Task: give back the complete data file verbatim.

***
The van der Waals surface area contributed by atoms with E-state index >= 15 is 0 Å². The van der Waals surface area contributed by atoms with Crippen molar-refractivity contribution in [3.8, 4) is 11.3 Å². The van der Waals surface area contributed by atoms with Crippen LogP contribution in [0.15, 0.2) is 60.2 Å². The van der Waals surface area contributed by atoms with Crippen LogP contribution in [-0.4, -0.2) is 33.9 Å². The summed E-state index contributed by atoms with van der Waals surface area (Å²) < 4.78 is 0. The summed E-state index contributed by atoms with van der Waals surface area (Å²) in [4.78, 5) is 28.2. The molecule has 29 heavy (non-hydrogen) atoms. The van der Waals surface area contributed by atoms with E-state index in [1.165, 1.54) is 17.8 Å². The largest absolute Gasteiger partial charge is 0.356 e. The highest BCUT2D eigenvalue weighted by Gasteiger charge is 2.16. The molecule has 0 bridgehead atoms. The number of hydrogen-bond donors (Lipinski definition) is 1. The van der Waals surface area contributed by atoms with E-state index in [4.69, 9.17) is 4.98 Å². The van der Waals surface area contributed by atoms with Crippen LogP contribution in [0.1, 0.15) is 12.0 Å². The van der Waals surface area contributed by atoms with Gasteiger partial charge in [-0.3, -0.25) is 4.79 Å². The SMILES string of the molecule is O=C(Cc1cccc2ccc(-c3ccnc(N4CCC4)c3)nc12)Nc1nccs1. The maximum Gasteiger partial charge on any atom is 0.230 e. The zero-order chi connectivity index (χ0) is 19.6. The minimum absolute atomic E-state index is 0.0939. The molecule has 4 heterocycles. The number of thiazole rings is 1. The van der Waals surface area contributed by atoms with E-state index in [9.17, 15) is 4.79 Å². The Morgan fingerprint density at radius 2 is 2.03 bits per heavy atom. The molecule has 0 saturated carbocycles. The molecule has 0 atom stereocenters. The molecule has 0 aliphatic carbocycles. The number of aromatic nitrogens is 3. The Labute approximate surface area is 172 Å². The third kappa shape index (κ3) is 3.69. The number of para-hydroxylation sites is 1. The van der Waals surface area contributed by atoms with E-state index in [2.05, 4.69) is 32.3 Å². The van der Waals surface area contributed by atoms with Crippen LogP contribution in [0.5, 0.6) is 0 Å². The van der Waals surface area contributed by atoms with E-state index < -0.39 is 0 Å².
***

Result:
The van der Waals surface area contributed by atoms with E-state index >= 15 is 0 Å². The van der Waals surface area contributed by atoms with Crippen molar-refractivity contribution in [3.8, 4) is 11.3 Å². The van der Waals surface area contributed by atoms with Crippen LogP contribution in [0.15, 0.2) is 60.2 Å². The van der Waals surface area contributed by atoms with Crippen LogP contribution in [-0.4, -0.2) is 33.9 Å². The summed E-state index contributed by atoms with van der Waals surface area (Å²) < 4.78 is 0. The summed E-state index contributed by atoms with van der Waals surface area (Å²) in [4.78, 5) is 28.2. The molecule has 29 heavy (non-hydrogen) atoms. The van der Waals surface area contributed by atoms with E-state index in [1.165, 1.54) is 17.8 Å². The largest absolute Gasteiger partial charge is 0.356 e. The highest BCUT2D eigenvalue weighted by Gasteiger charge is 2.16. The molecule has 0 bridgehead atoms. The number of hydrogen-bond donors (Lipinski definition) is 1. The van der Waals surface area contributed by atoms with E-state index in [4.69, 9.17) is 4.98 Å². The van der Waals surface area contributed by atoms with Crippen LogP contribution in [0.1, 0.15) is 12.0 Å². The van der Waals surface area contributed by atoms with Gasteiger partial charge in [-0.3, -0.25) is 4.79 Å². The SMILES string of the molecule is O=C(Cc1cccc2ccc(-c3ccnc(N4CCC4)c3)nc12)Nc1nccs1. The maximum Gasteiger partial charge on any atom is 0.230 e. The zero-order chi connectivity index (χ0) is 19.6. The minimum absolute atomic E-state index is 0.0939. The molecule has 4 heterocycles. The number of thiazole rings is 1. The van der Waals surface area contributed by atoms with E-state index in [9.17, 15) is 4.79 Å². The Morgan fingerprint density at radius 2 is 2.03 bits per heavy atom. The molecule has 0 saturated carbocycles. The molecule has 0 atom stereocenters. The molecule has 0 aliphatic carbocycles. The number of aromatic nitrogens is 3. The Labute approximate surface area is 172 Å². The third kappa shape index (κ3) is 3.69. The number of para-hydroxylation sites is 1. The van der Waals surface area contributed by atoms with E-state index in [2.05, 4.69) is 32.3 Å². The van der Waals surface area contributed by atoms with Crippen LogP contribution in [0.5, 0.6) is 0 Å². The van der Waals surface area contributed by atoms with E-state index < -0.39 is 0 Å².